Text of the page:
Earlier this summer, I saw a lot of talk about “edtech” in my feeds. Of course, some of this was due to the ISTE conference, held in their usual timeframe at the end of June. Mostly live for the first time in three years.

But I didn’t see nearly as much from there as from pre-pandemic events.

Whether it was concerns about getting sick in a convention center filled with 12,000 other people or that big meetings like ISTE are not particularly relevant any more, very few of the friends and colleagues I would normally see there made their way to New Orleans this year.

Far more of the June chatter about edtech in my channels came from people reacting to Audrey Watters’ announcement that she was retiring her Hack Education site.

Her final message on the topic was that “I can’t be, I won’t be ed-tech’s Cassandra1 any longer.” The decision, she said, was triggered by the sale of Desmos, a small math education company trying to do something innovative in a very restricted space.

For a long, long time, if anyone asked me if there was any ed-tech I liked — and I would get this question a lot, often asked as though it was some sort of “gotcha” — I’d reply in a heartbeat, “Desmos.” I adore Eli; and Desmos has always had a great team, including, of course, the incredible Dan Meyer (who I also adore, even though I blame him whenever I chose the slowest check-out lane in the grocery store.)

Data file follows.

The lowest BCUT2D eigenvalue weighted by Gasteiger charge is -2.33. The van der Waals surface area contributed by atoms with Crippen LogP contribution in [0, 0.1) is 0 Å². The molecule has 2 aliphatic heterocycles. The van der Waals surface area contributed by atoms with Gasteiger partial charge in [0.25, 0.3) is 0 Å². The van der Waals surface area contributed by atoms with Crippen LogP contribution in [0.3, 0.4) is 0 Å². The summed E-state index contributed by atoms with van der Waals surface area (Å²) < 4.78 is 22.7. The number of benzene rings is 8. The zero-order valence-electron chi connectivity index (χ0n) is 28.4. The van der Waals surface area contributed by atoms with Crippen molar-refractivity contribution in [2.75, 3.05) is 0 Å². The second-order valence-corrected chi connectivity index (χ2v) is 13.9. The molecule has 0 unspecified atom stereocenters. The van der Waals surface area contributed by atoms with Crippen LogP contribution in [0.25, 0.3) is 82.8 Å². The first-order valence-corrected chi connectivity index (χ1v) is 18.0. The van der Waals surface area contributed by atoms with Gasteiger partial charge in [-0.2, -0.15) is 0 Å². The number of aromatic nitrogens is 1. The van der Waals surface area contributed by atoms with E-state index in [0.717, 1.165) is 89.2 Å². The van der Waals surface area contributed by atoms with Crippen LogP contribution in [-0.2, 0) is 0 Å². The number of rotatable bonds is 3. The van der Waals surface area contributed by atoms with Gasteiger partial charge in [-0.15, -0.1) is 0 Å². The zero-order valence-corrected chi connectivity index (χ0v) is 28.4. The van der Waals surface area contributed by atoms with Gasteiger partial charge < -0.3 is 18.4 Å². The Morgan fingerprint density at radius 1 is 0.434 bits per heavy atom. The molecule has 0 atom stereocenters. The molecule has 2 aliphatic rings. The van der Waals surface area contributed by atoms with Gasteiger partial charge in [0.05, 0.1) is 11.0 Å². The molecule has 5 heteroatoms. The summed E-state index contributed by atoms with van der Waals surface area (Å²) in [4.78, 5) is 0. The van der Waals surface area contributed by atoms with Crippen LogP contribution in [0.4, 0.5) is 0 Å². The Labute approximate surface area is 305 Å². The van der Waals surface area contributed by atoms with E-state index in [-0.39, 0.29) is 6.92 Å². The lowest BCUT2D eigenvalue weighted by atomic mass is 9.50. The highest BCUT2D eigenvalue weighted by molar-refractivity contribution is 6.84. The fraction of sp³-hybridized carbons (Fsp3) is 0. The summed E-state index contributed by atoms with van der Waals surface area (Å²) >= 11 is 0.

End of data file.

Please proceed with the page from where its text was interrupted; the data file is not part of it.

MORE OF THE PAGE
I loved that Desmos’ free online graphing calculator subverted the $100+ graphing calculator racket2 — a racket controlled by a couple of manufacturers and a handful of standardized test companies.

Although there were many of us who followed Audrey’s work for more than decade, too many educators were unaware of her extremely well-researched writings on the history and context of technology in education. Or ignored it.

Instead, the majority of the education community was constantly on the hunt for the next shiny piece of magic classroom tech. While Audrey was trying to explain to all of us how the concepts behind that tech had been tried before. And that, with few exceptions, the new “high tech” versions were poor implementations of those past, very flawed ideas.

There was more to Audrey’s decision to close her work than the sale of one small company, of course. Along with some very personal issues, being a Cassandra is not especially rewarding. I can certainly understand her disillusionment with the reception to her work.

Despite the fact that we really need educators who will take a far more critical approach to the devices, software, and services they use with students.

Anyway, I wish Audrey well with the next stage of her life and career (which you can follow on her personal blog). If you want an excellent summary of her work in this area, I highly recommend her book, Teaching Machines: The History of Personalized Learning.

Read it before spending a whole lot of money on that new AI-based miracle “system” the salesman on the ISTE Expo floor claimed would solve all your problems.

Audrey’s mascot of sorts was the pigeon, in all its varieties. It’s a reference to the work of B. F. Skinner, a foundational education researcher of the early 20th century. The picture by Valentina Hirsch on Flickr (used under a Creative Commons license) is of a piece of street art in Reykjavik, Iceland. How did I miss that?

1. For those unfamiliar with Greek mythology,2 Cassandra was a Trojan priestess who was cursed by Apollo with the fate that “nobody would believe her prophecies”. I first learned of the reference directly from Audrey herself. 

2. Audrey doesn’t say it but she’s referring to the Texas Instrument/College Board racket, something I’ve been watching manipulate the K12 curriculum since the mid-90’s. Desmos made a good run but was never able to really disrupt the cartel.